Forms of suspension bridge have been used since prehistory. This type of bridge hangs weight from pillars or outcroppings rather than being supported by piles, which means that a simple vine tied at both ends over a gap counts. This is not, however, an easy bridge to use to transport anything but a single person.
More modern suspension bridges rely on metal chains to suspend decks that can carry foot or vehicle traffic. These were not possible before decent iron was produced, and a Venetian, Fausto Veranzio, is credited for the first recorded modern suspended bridge design featuring iron chains in a 1595 publication.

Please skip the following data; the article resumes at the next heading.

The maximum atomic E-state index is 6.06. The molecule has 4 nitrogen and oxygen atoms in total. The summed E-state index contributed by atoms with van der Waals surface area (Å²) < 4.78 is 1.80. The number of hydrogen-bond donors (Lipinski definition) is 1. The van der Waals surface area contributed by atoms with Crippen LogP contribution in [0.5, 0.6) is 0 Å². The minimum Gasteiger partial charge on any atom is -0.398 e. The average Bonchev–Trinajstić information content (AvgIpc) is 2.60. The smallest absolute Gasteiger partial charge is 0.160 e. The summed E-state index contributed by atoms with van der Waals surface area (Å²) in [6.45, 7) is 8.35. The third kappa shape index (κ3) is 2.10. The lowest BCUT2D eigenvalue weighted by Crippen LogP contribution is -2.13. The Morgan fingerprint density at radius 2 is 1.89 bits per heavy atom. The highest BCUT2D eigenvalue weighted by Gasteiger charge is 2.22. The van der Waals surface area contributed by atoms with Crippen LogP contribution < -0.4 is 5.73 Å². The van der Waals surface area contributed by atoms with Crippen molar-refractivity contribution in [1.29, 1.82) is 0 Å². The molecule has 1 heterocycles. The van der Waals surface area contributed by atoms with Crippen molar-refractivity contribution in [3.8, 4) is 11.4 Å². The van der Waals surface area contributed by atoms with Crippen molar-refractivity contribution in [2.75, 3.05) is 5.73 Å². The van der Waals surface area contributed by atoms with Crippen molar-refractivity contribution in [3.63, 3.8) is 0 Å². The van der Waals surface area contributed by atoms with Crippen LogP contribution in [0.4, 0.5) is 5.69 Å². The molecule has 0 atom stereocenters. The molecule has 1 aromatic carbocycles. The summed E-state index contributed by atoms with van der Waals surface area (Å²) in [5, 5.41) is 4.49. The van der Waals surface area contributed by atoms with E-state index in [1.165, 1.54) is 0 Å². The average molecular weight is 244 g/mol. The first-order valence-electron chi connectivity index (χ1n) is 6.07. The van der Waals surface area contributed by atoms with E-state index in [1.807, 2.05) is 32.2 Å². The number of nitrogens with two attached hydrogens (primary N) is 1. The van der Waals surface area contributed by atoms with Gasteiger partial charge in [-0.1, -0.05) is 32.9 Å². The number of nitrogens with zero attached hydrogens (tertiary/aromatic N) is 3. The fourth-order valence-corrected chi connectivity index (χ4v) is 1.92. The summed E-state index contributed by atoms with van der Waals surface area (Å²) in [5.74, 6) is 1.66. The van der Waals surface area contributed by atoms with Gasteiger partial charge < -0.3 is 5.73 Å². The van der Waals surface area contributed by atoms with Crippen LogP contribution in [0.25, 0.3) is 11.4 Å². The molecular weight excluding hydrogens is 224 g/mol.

The first major suspension bridge, built to the techniques of James Finley’s 1808 patent, was the 176 metre long Menai Suspension Bridge, which is still in use. While the iron has been replaced by steel bar links, this proves the durability and reliability of this design.